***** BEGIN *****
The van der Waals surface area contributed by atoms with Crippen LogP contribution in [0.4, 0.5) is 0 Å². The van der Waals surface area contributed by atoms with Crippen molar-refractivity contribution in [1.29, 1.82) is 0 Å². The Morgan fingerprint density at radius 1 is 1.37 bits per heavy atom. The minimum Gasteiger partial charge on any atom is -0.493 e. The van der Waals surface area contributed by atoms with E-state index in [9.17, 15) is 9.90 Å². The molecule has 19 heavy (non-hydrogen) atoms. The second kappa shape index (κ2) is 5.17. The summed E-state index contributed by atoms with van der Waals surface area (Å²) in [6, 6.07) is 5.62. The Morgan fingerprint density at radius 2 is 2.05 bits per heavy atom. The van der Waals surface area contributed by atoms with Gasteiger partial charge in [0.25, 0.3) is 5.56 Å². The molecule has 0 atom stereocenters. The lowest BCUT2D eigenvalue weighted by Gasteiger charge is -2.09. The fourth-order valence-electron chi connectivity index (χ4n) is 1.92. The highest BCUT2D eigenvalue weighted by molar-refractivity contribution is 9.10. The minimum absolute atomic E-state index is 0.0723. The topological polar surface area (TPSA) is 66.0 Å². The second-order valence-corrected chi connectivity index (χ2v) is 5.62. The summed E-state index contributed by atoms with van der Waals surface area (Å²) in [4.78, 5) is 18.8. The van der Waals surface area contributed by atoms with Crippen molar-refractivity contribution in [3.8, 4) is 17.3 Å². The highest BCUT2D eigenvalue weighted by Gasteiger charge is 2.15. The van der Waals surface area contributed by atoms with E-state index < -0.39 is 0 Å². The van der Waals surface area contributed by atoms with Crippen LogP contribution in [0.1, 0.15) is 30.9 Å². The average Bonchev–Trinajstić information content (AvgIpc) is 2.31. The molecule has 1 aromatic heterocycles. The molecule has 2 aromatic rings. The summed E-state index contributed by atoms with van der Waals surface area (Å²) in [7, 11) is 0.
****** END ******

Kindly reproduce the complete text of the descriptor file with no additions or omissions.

The van der Waals surface area contributed by atoms with Crippen LogP contribution in [0.4, 0.5) is 0 Å². The van der Waals surface area contributed by atoms with Crippen molar-refractivity contribution in [1.29, 1.82) is 0 Å². The Morgan fingerprint density at radius 1 is 1.37 bits per heavy atom. The minimum Gasteiger partial charge on any atom is -0.493 e. The van der Waals surface area contributed by atoms with E-state index in [9.17, 15) is 9.90 Å². The molecule has 19 heavy (non-hydrogen) atoms. The second kappa shape index (κ2) is 5.17. The summed E-state index contributed by atoms with van der Waals surface area (Å²) in [6, 6.07) is 5.62. The Morgan fingerprint density at radius 2 is 2.05 bits per heavy atom. The van der Waals surface area contributed by atoms with Gasteiger partial charge in [0.25, 0.3) is 5.56 Å². The molecule has 0 atom stereocenters. The lowest BCUT2D eigenvalue weighted by Gasteiger charge is -2.09. The fourth-order valence-electron chi connectivity index (χ4n) is 1.92. The highest BCUT2D eigenvalue weighted by molar-refractivity contribution is 9.10. The minimum absolute atomic E-state index is 0.0723. The topological polar surface area (TPSA) is 66.0 Å². The second-order valence-corrected chi connectivity index (χ2v) is 5.62. The summed E-state index contributed by atoms with van der Waals surface area (Å²) in [4.78, 5) is 18.8. The van der Waals surface area contributed by atoms with Crippen molar-refractivity contribution in [3.8, 4) is 17.3 Å². The highest BCUT2D eigenvalue weighted by Gasteiger charge is 2.15. The van der Waals surface area contributed by atoms with E-state index < -0.39 is 0 Å². The van der Waals surface area contributed by atoms with Crippen LogP contribution in [0.1, 0.15) is 30.9 Å². The average Bonchev–Trinajstić information content (AvgIpc) is 2.31. The molecule has 1 aromatic heterocycles. The molecule has 2 aromatic rings. The summed E-state index contributed by atoms with van der Waals surface area (Å²) in [7, 11) is 0.